Safe Suspension: 1968 Ford Mustang Fastback – CL SCAM!

by | May 2021 | Classifinds, Free For All Friday

May 10, 2021 Update – As much as we try to avoid it and despite Craigslist instituting a five-dollar posting policy two years ago, fake listing scams do appear from time to time. We were alerted this morning and have since removed the links on this post. Mea Culpa!

Our original description before being alerted this was a Craigslist Scam:

Rebuilding a vintage car’s suspension and driveline is just as important as any other component, yet we’re amazed how often that does not get completed. This driver-quality 1968 Ford Mustang Fastback first listed in May 2021 on Craigslist in Allentown, Pennsylvania features fresh critical driveline and suspension components that likely make this car drive as close to when new as possible. Offered at $29,500, the Collector Car Market Review indicates the current asking price falls between this guide’s #3 “Good” estimate of $24,650 and its #2 “Very Good” appraisal of $37,700. Looking at the Hagerty Insurance Online Valuation Tool reveals the seller’s ask falls between this guide’s #3 “Good” estimate of $28,200 and its #2 “Excellent” appraisal of $40,700.

The 1967 model year Mustang was the first significant redesign of the original model. Ford’s designers began drawing up a larger version even as the original was achieving sales success. One major mechanical feature was the enlargement of the engine compartment and suspension to facilitate planned block-big V8 installations. The overall size, interior, and cargo space were also increased. Exterior trim changes included concave taillights, side scoop model and chrome side ornamentation, and square rear-view mirrors.

Starting January 1968, Mustangs produced from that point were also the first model year to incorporate standard three-point lap and shoulder belts. The air-conditioning option was fully integrated into the dash, the speakers and stereo were upgraded, and unique center and overhead consoles were options. The fastback model offered the option of a rear fold-down seat. Gone was the Rally-Pac, since the new instrument cluster had provisions for an optional tachometer and clock.  The convenience group with four warning lights for low fuel, seat belt reminder, parking brake not released, and door ajar were added to the instrument panel, or, if one ordered the optional console and A/C, the lights were mounted on the console.

Changes for the 1968 model increased safety with a two-spoke energy-absorbing steering wheel, along with newly introduced shoulder belts. Other changes included front and rear side markers, “FORD” lettering removed from the hood, rearview mirror moved from frame to windshield, while a 302 cubic incg V8 engine was now available.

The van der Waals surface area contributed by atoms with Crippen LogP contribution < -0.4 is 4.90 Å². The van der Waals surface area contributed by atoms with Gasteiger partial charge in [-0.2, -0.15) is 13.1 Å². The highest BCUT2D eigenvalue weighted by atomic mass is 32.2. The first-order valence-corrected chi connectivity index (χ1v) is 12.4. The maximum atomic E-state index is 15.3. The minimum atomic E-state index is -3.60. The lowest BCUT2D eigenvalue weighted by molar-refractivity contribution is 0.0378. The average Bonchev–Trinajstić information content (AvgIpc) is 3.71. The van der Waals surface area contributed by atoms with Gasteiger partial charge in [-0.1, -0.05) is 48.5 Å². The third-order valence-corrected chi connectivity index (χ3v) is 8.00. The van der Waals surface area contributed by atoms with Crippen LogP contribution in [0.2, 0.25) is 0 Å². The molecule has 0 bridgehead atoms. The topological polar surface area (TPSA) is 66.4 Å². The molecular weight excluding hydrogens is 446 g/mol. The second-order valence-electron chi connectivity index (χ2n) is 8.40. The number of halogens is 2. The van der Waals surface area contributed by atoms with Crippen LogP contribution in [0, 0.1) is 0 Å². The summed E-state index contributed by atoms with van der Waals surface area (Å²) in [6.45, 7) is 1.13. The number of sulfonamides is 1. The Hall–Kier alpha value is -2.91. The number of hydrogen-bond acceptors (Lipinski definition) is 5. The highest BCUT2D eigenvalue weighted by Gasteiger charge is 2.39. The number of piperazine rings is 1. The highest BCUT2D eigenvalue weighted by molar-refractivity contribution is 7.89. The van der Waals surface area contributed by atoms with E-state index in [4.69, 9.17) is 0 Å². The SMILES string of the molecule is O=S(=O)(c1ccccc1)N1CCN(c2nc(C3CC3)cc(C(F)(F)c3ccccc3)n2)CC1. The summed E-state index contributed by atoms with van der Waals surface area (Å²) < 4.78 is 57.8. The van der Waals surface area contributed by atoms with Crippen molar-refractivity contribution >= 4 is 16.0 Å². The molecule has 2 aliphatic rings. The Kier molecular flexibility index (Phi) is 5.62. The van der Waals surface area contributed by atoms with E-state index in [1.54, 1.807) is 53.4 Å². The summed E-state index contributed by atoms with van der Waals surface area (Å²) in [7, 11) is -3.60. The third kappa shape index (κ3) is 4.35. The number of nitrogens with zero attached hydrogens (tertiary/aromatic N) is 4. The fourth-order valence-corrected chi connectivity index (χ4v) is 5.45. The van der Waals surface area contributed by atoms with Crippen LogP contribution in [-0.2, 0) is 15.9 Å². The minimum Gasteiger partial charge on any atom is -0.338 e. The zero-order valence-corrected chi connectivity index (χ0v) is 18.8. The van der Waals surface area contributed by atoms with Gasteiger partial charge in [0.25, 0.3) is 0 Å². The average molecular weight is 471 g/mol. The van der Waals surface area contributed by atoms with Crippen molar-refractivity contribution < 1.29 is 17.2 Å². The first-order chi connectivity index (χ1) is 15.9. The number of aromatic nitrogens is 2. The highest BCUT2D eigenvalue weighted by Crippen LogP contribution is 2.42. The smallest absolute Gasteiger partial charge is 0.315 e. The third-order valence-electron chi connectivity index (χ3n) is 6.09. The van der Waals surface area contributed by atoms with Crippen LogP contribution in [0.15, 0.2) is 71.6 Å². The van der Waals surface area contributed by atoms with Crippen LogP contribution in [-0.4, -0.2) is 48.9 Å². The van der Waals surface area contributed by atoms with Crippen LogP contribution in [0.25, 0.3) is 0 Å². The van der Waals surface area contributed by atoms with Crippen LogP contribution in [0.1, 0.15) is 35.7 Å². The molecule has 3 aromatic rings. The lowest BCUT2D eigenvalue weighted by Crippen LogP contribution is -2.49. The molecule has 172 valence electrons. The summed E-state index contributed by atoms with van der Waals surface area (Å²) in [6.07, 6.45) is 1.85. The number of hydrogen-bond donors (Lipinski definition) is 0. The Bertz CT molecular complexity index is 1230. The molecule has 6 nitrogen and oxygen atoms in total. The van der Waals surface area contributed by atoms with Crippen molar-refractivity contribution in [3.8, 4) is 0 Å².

We found this great collage of vintage commercials for the 1968 Mustang on the Classic Car YouTube Channel:

This ended up being a Craigslist scam ad, so be on the lookout for a ’68 Mustang that appears too good to be true with the following description:

“The mustang has been gone through extensively, from top to bottom. The car recently had all new exhaust, rear differential rebuilt, new driveline and yokes, new shocks front and rear, new leaf springs, and u-joints. Complete front end redone, including new ball joints all new rubber and upper and lower control arms as well as all other major rubber and bushings replaced. New tires and nice factory GT wheels. This car is a great everyday driver, not a show car, it does have some minor knicks and scratches, but the car overall looks and drives great”

Run into any Craigslist Scams lately?  Comment below and let us know!

3 Comments
  1. Anonymous

    You know when something is too good to be true……This car is an elaborate scam with a fake phone number and fake website which links to an unsuspecting small time dealer in North Carolina.

    Reply
    • Guys with Rides

      Thank you for the heads up. We’ve removed the link and updated our post accordingly. As much as we try to prevent accidentally featuring scammer posts such as this one, we thank you ever-growing community of followers to alert us when one slips through.

      Reply
      • Anonymous

        This is actually the second time I’ve ran across a situation like this where a scammer returns your call from a phone number that is linked to a genuine appearing dealer website with an inventory and a physical address. Viewing the address on Google maps street view usually reveals that it doesn’t jibe with the car photos on the website.

        In the previous instance, I was able to speak with the property owner of the spoofed address and she was quite surprised to see her address listed as someone else’s business.

        The scammers are getting more and more sophisticated but the inability of the supposed sellers to give any details regarding the vehicle or location is pretty much a red flag of a scammer.

        Reply

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